A motherboard provides the connection between all other computer parts. Processors are attached directly to the motherboard, and the RAM, peripherals and storage devices are attached as well. Motherboards themselves, however, perform no computation and do not store information.
Computers are created with distinct parts that play different roles. Processors perform calculations, and the RAM stores the information the processor needs. Hard drives and other storage devices do nothing more than hold information, and peripherals instruct the operating system. The role of the motherboard is to provide connections between these components.
Motherboards are designed for specific types of processors and specific types of RAM. Users can often upgrade some components, but most eventually need to upgrade to a newer motherboard. Motherboards also provide USB ports and ports for connecting video and sound cards.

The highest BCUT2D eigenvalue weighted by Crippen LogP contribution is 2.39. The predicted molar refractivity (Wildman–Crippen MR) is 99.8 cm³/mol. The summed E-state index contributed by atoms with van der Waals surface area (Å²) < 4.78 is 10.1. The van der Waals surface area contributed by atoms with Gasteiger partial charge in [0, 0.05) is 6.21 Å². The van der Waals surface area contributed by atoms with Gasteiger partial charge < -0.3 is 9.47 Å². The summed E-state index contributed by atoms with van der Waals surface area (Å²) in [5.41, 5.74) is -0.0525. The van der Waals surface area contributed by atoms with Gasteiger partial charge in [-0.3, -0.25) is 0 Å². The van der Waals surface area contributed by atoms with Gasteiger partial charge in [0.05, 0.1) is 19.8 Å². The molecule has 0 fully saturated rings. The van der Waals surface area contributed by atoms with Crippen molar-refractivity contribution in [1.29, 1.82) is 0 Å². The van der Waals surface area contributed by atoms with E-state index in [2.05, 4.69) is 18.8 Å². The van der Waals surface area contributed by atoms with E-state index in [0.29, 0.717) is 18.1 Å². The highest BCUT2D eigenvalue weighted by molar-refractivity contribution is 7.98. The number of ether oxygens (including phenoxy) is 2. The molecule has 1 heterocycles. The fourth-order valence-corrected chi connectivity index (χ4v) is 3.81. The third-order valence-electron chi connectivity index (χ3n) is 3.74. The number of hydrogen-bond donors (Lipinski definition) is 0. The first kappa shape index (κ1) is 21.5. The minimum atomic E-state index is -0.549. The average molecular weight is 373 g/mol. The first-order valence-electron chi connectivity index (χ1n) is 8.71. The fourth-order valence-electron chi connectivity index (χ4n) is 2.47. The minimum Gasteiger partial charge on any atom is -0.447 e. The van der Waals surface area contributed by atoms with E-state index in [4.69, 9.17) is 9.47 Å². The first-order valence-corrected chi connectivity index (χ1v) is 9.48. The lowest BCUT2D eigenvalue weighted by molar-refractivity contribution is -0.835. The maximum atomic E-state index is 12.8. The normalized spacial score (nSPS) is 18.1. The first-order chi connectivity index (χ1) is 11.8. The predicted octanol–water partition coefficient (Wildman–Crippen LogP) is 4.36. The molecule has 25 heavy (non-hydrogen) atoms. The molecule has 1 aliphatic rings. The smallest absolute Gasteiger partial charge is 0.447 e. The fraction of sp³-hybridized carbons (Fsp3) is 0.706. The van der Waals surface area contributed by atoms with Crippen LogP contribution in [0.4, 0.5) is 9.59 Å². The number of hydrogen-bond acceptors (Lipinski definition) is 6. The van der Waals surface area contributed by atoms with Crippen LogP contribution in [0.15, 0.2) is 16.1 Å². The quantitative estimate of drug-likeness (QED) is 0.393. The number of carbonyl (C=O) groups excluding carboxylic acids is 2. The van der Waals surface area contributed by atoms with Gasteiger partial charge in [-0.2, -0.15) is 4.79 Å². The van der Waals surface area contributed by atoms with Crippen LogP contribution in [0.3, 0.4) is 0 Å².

While motherboards are often believed to be the "brains" of a computer, they do nothing on their own aside from providing power for individual components and providing connection. A motherboard cannot function without a processor, RAM and other components. However, users may sometimes wish to upgrade their motherboards. New motherboards support more RAM. In addition, upgrading to a new motherboard allows users to use more ports and connections for peripherals.